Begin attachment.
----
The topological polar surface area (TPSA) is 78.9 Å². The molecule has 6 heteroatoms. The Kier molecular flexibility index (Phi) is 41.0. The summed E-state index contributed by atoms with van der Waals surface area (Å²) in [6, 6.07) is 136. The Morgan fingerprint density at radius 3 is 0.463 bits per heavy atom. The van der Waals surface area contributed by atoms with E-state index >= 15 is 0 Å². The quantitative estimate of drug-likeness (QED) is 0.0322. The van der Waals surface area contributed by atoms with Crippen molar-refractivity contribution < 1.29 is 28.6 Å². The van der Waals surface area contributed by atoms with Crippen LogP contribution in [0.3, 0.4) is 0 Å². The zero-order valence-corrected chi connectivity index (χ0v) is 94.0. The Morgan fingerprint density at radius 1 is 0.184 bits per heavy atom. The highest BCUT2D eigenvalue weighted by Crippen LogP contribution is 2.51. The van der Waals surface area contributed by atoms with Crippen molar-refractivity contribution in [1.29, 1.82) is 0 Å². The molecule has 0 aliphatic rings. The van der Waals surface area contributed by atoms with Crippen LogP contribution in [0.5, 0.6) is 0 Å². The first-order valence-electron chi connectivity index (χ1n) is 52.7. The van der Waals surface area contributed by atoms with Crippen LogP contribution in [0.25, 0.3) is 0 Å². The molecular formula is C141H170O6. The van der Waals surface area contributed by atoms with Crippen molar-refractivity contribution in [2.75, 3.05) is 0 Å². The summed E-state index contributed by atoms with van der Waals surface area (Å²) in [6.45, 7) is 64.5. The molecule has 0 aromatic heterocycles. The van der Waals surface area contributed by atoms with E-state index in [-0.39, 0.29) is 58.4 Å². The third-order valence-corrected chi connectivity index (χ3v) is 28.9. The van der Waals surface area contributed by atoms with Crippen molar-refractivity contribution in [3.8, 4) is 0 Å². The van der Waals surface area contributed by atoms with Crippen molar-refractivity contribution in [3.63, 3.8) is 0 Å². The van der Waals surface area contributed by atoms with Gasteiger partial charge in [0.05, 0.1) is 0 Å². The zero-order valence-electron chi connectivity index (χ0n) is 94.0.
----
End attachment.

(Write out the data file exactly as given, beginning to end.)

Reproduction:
The topological polar surface area (TPSA) is 78.9 Å². The molecule has 6 heteroatoms. The Kier molecular flexibility index (Phi) is 41.0. The summed E-state index contributed by atoms with van der Waals surface area (Å²) in [6, 6.07) is 136. The Morgan fingerprint density at radius 3 is 0.463 bits per heavy atom. The van der Waals surface area contributed by atoms with E-state index >= 15 is 0 Å². The quantitative estimate of drug-likeness (QED) is 0.0322. The van der Waals surface area contributed by atoms with Crippen molar-refractivity contribution < 1.29 is 28.6 Å². The van der Waals surface area contributed by atoms with Crippen LogP contribution in [0.3, 0.4) is 0 Å². The zero-order valence-corrected chi connectivity index (χ0v) is 94.0. The Morgan fingerprint density at radius 1 is 0.184 bits per heavy atom. The highest BCUT2D eigenvalue weighted by Crippen LogP contribution is 2.51. The van der Waals surface area contributed by atoms with Crippen molar-refractivity contribution in [1.29, 1.82) is 0 Å². The molecule has 0 aliphatic rings. The van der Waals surface area contributed by atoms with Crippen LogP contribution in [0.5, 0.6) is 0 Å². The first-order valence-electron chi connectivity index (χ1n) is 52.7. The van der Waals surface area contributed by atoms with Crippen LogP contribution in [0.25, 0.3) is 0 Å². The molecular formula is C141H170O6. The van der Waals surface area contributed by atoms with Crippen molar-refractivity contribution in [2.75, 3.05) is 0 Å². The summed E-state index contributed by atoms with van der Waals surface area (Å²) in [6.45, 7) is 64.5. The molecule has 0 aromatic heterocycles. The van der Waals surface area contributed by atoms with E-state index in [-0.39, 0.29) is 58.4 Å². The third-order valence-corrected chi connectivity index (χ3v) is 28.9. The van der Waals surface area contributed by atoms with Crippen molar-refractivity contribution in [3.8, 4) is 0 Å². The van der Waals surface area contributed by atoms with Crippen molar-refractivity contribution in [3.63, 3.8) is 0 Å². The van der Waals surface area contributed by atoms with Gasteiger partial charge in [0.05, 0.1) is 0 Å². The zero-order valence-electron chi connectivity index (χ0n) is 94.0.